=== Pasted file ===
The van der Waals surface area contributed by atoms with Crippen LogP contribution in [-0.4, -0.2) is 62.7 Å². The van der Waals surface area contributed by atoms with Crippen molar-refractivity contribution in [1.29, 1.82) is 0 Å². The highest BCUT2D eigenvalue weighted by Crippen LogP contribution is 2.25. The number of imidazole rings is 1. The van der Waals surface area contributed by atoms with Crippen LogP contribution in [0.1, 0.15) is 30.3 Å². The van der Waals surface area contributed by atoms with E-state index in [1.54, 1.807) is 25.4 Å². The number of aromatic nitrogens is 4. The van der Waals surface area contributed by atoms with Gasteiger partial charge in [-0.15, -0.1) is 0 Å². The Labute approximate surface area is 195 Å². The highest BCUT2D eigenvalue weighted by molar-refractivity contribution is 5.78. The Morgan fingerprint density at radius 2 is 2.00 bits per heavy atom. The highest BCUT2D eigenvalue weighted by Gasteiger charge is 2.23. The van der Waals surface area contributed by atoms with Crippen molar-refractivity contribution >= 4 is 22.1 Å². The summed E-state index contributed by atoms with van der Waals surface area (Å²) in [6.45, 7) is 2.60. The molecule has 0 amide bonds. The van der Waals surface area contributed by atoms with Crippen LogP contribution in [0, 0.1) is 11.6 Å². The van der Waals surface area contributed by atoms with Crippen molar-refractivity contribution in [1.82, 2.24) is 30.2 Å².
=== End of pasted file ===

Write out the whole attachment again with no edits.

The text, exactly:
The van der Waals surface area contributed by atoms with Crippen LogP contribution in [-0.4, -0.2) is 62.7 Å². The van der Waals surface area contributed by atoms with Crippen molar-refractivity contribution in [1.29, 1.82) is 0 Å². The highest BCUT2D eigenvalue weighted by Crippen LogP contribution is 2.25. The number of imidazole rings is 1. The van der Waals surface area contributed by atoms with Crippen LogP contribution in [0.1, 0.15) is 30.3 Å². The van der Waals surface area contributed by atoms with E-state index in [1.54, 1.807) is 25.4 Å². The number of aromatic nitrogens is 4. The van der Waals surface area contributed by atoms with Gasteiger partial charge in [-0.15, -0.1) is 0 Å². The Labute approximate surface area is 195 Å². The highest BCUT2D eigenvalue weighted by molar-refractivity contribution is 5.78. The Morgan fingerprint density at radius 2 is 2.00 bits per heavy atom. The highest BCUT2D eigenvalue weighted by Gasteiger charge is 2.23. The van der Waals surface area contributed by atoms with Crippen molar-refractivity contribution >= 4 is 22.1 Å². The summed E-state index contributed by atoms with van der Waals surface area (Å²) in [6.45, 7) is 2.60. The molecule has 0 amide bonds. The van der Waals surface area contributed by atoms with Crippen LogP contribution in [0, 0.1) is 11.6 Å². The van der Waals surface area contributed by atoms with Crippen molar-refractivity contribution in [1.82, 2.24) is 30.2 Å².